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Blog: How to be a tour guide in Mongolia


Aug 2013

How to be a tour guide in Mongolia

Posted by / in Blog, Featured Posts, frontpage, South America /

Jacqueline Wigglesworth is currently in Mongolia leading our horse riding trip with the British Horse Society but can most often be found leading VentureCo tours in South America. In the past she has led our 15 week Inca & Amazon Venture through Ecuador, Peru, Bolivia, Chile and Argentina as well as Inca Summer Venture in Peru and the 12 week Patagonia Venture. She helped set up The Book Bus and later worked on running it in Zambia, Malawi and Ecuador.  Jackie is also the person behind our Inti World Yoga adventure trips. We caught up with her before her latest adventure to find out what life’s like on the move…
Jacqueline Wigglesworth

How long have you been riding horses and how did you first get into it?

I’ve always loved horses and did have some lessons during my school years although it wasn’t until later when I got to experience the wild freedom of galloping along beaches or through fields in various beautiful places in different countries that I really fell in love with horse riding.

I think when I was young I dreamed of having a horse someday. Good job I never got one or I wouldn’t have done the travelling I’ve done. Having said that, that might end up being the way I finally settle in one place! I have my eye on a beautiful Palomino horse here that I’ve been riding a lot recently…

What made you want to be a tour guide?

Well, I like to joke that I fell into it by chance but of course nothing is really by chance in the sense that I’d always loved travelling, I speak Spanish and good French, I like adventure and giving back, and am fascinated in anthropology, so really, when the opportunity arose I had unwittingly been preparing myself for it my whole life.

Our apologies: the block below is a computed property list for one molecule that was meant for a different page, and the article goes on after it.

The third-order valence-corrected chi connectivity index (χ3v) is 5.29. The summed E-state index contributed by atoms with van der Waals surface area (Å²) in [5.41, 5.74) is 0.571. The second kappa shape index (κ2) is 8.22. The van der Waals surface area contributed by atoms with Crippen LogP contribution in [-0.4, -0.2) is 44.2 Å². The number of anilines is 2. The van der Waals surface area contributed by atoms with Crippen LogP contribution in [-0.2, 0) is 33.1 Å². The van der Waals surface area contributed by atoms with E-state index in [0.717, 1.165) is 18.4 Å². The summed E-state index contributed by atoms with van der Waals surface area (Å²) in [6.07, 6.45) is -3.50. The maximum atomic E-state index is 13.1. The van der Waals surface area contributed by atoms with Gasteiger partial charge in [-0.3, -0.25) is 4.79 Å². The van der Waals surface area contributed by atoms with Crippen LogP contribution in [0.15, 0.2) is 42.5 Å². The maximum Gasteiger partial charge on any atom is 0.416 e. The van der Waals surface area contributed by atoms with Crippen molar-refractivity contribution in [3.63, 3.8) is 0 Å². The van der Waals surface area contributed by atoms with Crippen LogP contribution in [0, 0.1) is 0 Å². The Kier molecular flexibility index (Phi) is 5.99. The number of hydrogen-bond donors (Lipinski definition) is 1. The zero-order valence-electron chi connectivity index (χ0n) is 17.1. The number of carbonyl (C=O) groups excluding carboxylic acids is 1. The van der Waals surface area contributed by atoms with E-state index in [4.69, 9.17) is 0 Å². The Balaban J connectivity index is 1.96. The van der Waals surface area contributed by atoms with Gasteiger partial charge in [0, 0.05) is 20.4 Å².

It really kicked off when I was living and working in Tulum, Mexico in 2007 and got a phone call from VentureCo asking if I’d like to lead a trip for them in Peru. At that point I wasn’t sure if I was qualified to do so, but to David Gordon’s credit, he assured me that having seen me travel in Peru before he’d observed how I kept calm in a crisis, respected the locals, spoke the lingo, had a good positive attitude and knew my way around. He had faith in me, which made me go for it.
The rest, as they say, is history!

What’s the most amazing trip you’ve ever guided, and why?

I’d say the Patagonia Venture, because it’s such a great itinerary and turned into a real adventure with a wonderful group.

It began with Spanish school in Cusco whilst the group lived with local families to practice speaking and getting to know the culture. Then we camped in a very remote village called Cuncani in the Sacred Valley, where the locals speak mainly Quechua and wear their traditional red ponchos daily. We built them a weaving workshop so that they could make a living from their incredible skills and we got very close to them and even joined in with their annual festival, which included horse races, running races, beer (chicha) drinking contests and carrot peeling contests!

After that we set up and painted a ‘comedor’ in Yucay where children from the mountains got fed breakfast after their two hour trek down to school and some more food before the hike back up. (Previously they’d been falling asleep in class due to exhaustion and hunger, or not showing up at all.)

Finally we set off for some fun adventures like doing the Salkantay trek to Machu Picchu and heading across the mesmerizing salt flats in Bolivia in 4x4s into the heat of the Atacama Desert.

Jacqueline Wigglesworth and David Gordon, VentureCo

If you only had two weeks to explore South America, what would you include?